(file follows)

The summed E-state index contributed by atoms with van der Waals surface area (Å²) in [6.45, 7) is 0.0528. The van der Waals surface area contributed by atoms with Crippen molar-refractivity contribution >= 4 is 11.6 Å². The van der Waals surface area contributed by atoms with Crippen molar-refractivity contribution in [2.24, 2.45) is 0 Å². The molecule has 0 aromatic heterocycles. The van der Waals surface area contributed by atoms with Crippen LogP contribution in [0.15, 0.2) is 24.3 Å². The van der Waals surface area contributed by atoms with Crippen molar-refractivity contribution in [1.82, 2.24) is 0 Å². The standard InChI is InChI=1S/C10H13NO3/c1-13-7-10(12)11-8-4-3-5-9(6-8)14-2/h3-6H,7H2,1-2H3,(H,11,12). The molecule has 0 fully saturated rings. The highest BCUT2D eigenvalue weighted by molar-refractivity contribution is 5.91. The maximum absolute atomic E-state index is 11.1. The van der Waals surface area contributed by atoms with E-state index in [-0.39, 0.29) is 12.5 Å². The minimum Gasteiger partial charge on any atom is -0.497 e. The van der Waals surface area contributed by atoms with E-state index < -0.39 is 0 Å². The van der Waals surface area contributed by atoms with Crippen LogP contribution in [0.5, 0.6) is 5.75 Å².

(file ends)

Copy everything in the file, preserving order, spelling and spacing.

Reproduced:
The summed E-state index contributed by atoms with van der Waals surface area (Å²) in [6.45, 7) is 0.0528. The van der Waals surface area contributed by atoms with Crippen molar-refractivity contribution >= 4 is 11.6 Å². The van der Waals surface area contributed by atoms with Crippen molar-refractivity contribution in [2.24, 2.45) is 0 Å². The molecule has 0 aromatic heterocycles. The van der Waals surface area contributed by atoms with Crippen LogP contribution in [0.15, 0.2) is 24.3 Å². The van der Waals surface area contributed by atoms with Crippen molar-refractivity contribution in [1.82, 2.24) is 0 Å². The standard InChI is InChI=1S/C10H13NO3/c1-13-7-10(12)11-8-4-3-5-9(6-8)14-2/h3-6H,7H2,1-2H3,(H,11,12). The molecule has 0 fully saturated rings. The highest BCUT2D eigenvalue weighted by molar-refractivity contribution is 5.91. The maximum absolute atomic E-state index is 11.1. The van der Waals surface area contributed by atoms with E-state index in [-0.39, 0.29) is 12.5 Å². The minimum Gasteiger partial charge on any atom is -0.497 e. The van der Waals surface area contributed by atoms with E-state index < -0.39 is 0 Å². The van der Waals surface area contributed by atoms with Crippen LogP contribution in [0.5, 0.6) is 5.75 Å².